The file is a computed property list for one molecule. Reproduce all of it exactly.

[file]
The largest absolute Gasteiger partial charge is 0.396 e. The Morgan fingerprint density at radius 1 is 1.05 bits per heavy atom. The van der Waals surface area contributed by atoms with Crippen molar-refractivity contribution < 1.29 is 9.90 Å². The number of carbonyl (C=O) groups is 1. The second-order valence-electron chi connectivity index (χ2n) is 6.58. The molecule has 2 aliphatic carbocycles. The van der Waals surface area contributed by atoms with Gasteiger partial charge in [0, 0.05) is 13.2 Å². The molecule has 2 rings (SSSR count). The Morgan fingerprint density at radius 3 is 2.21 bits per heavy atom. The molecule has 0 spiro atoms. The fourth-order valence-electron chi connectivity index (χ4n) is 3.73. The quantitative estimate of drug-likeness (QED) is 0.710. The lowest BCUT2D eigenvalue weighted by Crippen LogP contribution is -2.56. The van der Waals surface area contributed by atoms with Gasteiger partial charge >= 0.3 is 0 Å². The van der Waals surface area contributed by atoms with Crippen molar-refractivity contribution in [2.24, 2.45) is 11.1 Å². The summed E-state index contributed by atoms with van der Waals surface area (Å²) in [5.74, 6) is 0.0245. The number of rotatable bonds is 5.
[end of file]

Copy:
The largest absolute Gasteiger partial charge is 0.396 e. The Morgan fingerprint density at radius 1 is 1.05 bits per heavy atom. The van der Waals surface area contributed by atoms with Crippen molar-refractivity contribution < 1.29 is 9.90 Å². The number of carbonyl (C=O) groups is 1. The second-order valence-electron chi connectivity index (χ2n) is 6.58. The molecule has 2 aliphatic carbocycles. The van der Waals surface area contributed by atoms with Gasteiger partial charge in [0, 0.05) is 13.2 Å². The molecule has 2 rings (SSSR count). The Morgan fingerprint density at radius 3 is 2.21 bits per heavy atom. The molecule has 0 spiro atoms. The fourth-order valence-electron chi connectivity index (χ4n) is 3.73. The quantitative estimate of drug-likeness (QED) is 0.710. The lowest BCUT2D eigenvalue weighted by Crippen LogP contribution is -2.56. The van der Waals surface area contributed by atoms with Gasteiger partial charge >= 0.3 is 0 Å². The van der Waals surface area contributed by atoms with Crippen molar-refractivity contribution in [2.24, 2.45) is 11.1 Å². The summed E-state index contributed by atoms with van der Waals surface area (Å²) in [5.74, 6) is 0.0245. The number of rotatable bonds is 5.